71% of Meetings are Unproductive + Inefficient — Here is the One Key Way to Approach Meetings Differently and Increase Output

Meetings are the foundation of how startups run. Going from call to call, talking strategy, operations, execution, etc. The big question is, how much of that time is spent in productive thinking and ideating?

I recall during my early days at Help LLC, we discussed meeting strategy and optimization because we believed in getting things done — it was our mission statement. The process of getting things done wasn’t easy, it took a lot of focus and best practices to ensure that we were maximizing meeting output and leaving with a better result and more direction on the future of the company.

I’m all about efficiency so here’s what I’m going to discuss today.

  1. Developing a Productive Agenda
  2. TL;DR

Developing a Productive Agenda

I’ve always enjoyed meetings. Not because I’m this super extrovert that just loves meeting people but I’ve enjoyed them because my agenda’s are designed for output.

Developing a productive meeting agenda is a 🔑 to an efficient meeting.

The first step in creating an agenda is identifying intentions for calls. At Help, we have monthly meetings which are check-in calls so the intention for those meetings is simply for everyone to be in update mode and tell everyone in the company what they’ve been working on. Whereas other times we will have weekly meetings on Monday and those are department specific. The social media team will meet every Monday and ideate different strategies for execution on a specific social media post or a video and that intention will be written in the agenda.

Why are intentions important? — Everyone who is in attendance at the meeting should understand why they are there. There should never be a scenario in your company where members of the team simply show up because it’s on their calendar. They really have to understand the purpose of them being there and how much value they will gain from the meeting.

The second part of developing a productive agenda is setting times for every item on the list. Without time the agenda is too ambiguous and while it might seem structured, it’s probably not. If the meeting time is 60 minutes and there are 5 items to complete prior to the end of the meeting, there shouldn’t be a scenario where the entire session is spent on one item of the agenda. By breaking things up by timebox, it allows you to stay proactive in meetings and continue keeping the meeting flowing as well. At Help, we implement the strategy of sticking to the times we set since it’s important to stay structured and never get stagnant in thought or topic.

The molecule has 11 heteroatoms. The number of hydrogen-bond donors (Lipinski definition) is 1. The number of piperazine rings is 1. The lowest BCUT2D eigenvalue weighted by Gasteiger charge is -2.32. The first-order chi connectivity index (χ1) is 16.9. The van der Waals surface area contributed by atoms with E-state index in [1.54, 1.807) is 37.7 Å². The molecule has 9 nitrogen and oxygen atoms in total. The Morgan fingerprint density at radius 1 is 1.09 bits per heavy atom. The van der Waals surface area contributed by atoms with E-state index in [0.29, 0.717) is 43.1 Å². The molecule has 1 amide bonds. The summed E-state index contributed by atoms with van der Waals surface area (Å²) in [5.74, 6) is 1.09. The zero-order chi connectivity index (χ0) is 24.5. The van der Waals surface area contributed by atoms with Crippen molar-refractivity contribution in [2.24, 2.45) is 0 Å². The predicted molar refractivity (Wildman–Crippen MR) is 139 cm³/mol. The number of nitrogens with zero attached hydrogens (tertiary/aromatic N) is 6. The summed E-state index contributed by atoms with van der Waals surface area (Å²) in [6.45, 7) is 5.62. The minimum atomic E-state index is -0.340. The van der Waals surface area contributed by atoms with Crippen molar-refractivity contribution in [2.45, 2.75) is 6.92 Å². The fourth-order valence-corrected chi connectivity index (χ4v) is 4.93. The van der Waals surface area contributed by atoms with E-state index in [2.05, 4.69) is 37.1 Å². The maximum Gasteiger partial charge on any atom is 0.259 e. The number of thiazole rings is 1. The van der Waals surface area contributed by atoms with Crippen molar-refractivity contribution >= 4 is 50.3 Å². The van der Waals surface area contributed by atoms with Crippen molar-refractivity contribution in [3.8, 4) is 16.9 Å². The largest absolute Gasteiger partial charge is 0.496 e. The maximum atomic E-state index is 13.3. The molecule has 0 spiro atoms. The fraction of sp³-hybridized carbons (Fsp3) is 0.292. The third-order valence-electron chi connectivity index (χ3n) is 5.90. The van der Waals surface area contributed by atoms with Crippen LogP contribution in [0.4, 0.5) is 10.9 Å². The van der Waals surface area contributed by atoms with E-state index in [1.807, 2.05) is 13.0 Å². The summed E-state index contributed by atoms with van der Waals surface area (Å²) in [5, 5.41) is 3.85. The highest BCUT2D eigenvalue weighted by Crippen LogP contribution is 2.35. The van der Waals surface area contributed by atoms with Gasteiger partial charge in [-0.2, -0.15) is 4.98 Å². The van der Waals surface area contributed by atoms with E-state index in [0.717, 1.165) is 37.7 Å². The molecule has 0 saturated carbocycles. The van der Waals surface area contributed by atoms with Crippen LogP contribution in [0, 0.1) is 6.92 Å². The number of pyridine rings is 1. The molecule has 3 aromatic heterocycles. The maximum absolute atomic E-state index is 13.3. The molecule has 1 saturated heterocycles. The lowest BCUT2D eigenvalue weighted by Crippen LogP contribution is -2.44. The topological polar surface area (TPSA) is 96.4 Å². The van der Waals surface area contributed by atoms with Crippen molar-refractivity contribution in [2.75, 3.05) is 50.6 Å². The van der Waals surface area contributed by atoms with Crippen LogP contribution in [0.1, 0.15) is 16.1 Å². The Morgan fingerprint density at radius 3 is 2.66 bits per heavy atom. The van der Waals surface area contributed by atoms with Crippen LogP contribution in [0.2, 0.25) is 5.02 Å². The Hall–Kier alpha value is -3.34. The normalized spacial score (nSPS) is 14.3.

The third aspect of developing a productive agenda is having a 5 minute buffer at the beginning and end of every meeting. Why? — It’s important to leave that time for check-ins and check-outs. Everyone who is attending the meeting is coming from a different task + headspace so it’s important that the first 5 minutes are set acclimating everyone into meeting mode. I recommend going beyond the how’s it going question and focusing more on mental and physical check-ins. Actually understand what the people around you are thinking, this will help you develop company culture faster + will also develop better relationships between co-workers since this process is sometimes vulnerable. The 5 minute check-out time is left as a buffer for action items/deliverables and what success looks like for the next meeting. At Help, we like to spend this time in a quick roundtable discussion, asking people if they have anything to add + see if there is feedback on how the meeting is run/what the company is doing. The intention behind the feedback time is the fact that the fast feedback loops allow the company to iterate at a faster rate and adapt to what the employees want.

The fourth aspect of developing a productive agenda is quantitative show and tell. Numbers drive business. From growth to impressions we care about these numbers a lot and a focal part of startups is being able to drive consistent results with numbers. At every social media meeting, we always give an update on weekly number progress and it serves as an opportunity to measure growth and discuss KPI’s and goals for the following week. The number chats serve as a great way to hear the quantitative impact and continue working for the next week’s goal.


  • Set intentions at your meetings + understand the why behind meeting
  • Set times for every item on your agenda list and stick to those times to keep meetings structured
  • Develop a productive agenda with 5 minute buffers
  • Launch a quantitative show and tell to focus on growth and reach every week

Help LLC practices these four tips to developing a productive agenda and it’s important to us that we run meetings well + effectively so we can generate startup success. As you move into your next meeting we encourage you to practice more of these and begin being more intentional about your meetings.

P.S: A meeting doesn’t need to happen for everything. Small tasks or questions you can email don’t need a conference call. Be deliberate with meeting times.


Hey, hey thanks for reading the article! I would love to hear your perspective on intentional thinking! Check out my calendly, LinkedIn, and podcast to get in touch and give it a clap if it provided new insight/value to you!

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